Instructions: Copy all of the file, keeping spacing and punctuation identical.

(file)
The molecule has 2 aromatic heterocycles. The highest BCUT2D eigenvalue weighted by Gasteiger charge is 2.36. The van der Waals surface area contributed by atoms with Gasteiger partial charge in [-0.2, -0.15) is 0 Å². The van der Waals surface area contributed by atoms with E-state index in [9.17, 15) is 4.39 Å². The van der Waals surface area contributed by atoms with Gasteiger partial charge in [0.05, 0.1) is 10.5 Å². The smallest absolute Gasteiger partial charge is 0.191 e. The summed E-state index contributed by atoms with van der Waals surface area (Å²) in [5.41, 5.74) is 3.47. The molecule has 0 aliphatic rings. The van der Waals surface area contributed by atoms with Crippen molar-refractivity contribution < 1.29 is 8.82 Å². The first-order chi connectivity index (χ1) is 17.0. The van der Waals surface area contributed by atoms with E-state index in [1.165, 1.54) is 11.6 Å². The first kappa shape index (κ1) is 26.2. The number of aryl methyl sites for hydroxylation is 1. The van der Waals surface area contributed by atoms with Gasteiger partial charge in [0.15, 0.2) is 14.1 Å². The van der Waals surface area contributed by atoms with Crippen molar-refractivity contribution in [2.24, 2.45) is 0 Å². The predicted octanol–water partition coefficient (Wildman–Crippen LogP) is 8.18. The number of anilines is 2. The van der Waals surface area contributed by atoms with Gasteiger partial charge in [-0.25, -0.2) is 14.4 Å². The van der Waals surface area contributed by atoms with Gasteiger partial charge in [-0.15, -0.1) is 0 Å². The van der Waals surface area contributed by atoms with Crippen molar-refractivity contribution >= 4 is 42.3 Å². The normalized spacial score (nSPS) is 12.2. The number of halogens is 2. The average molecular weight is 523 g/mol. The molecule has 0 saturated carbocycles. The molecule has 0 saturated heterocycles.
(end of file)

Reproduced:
The molecule has 2 aromatic heterocycles. The highest BCUT2D eigenvalue weighted by Gasteiger charge is 2.36. The van der Waals surface area contributed by atoms with Gasteiger partial charge in [-0.2, -0.15) is 0 Å². The van der Waals surface area contributed by atoms with E-state index in [9.17, 15) is 4.39 Å². The van der Waals surface area contributed by atoms with Gasteiger partial charge in [0.05, 0.1) is 10.5 Å². The smallest absolute Gasteiger partial charge is 0.191 e. The summed E-state index contributed by atoms with van der Waals surface area (Å²) in [5.41, 5.74) is 3.47. The molecule has 0 aliphatic rings. The van der Waals surface area contributed by atoms with Crippen molar-refractivity contribution < 1.29 is 8.82 Å². The first-order chi connectivity index (χ1) is 17.0. The van der Waals surface area contributed by atoms with E-state index in [1.165, 1.54) is 11.6 Å². The first kappa shape index (κ1) is 26.2. The number of aryl methyl sites for hydroxylation is 1. The van der Waals surface area contributed by atoms with Gasteiger partial charge in [0.15, 0.2) is 14.1 Å². The van der Waals surface area contributed by atoms with Crippen molar-refractivity contribution in [2.24, 2.45) is 0 Å². The predicted octanol–water partition coefficient (Wildman–Crippen LogP) is 8.18. The number of anilines is 2. The van der Waals surface area contributed by atoms with Gasteiger partial charge in [-0.25, -0.2) is 14.4 Å². The van der Waals surface area contributed by atoms with Gasteiger partial charge in [-0.15, -0.1) is 0 Å². The van der Waals surface area contributed by atoms with Crippen molar-refractivity contribution >= 4 is 42.3 Å². The normalized spacial score (nSPS) is 12.2. The number of halogens is 2. The average molecular weight is 523 g/mol. The molecule has 0 saturated carbocycles. The molecule has 0 saturated heterocycles.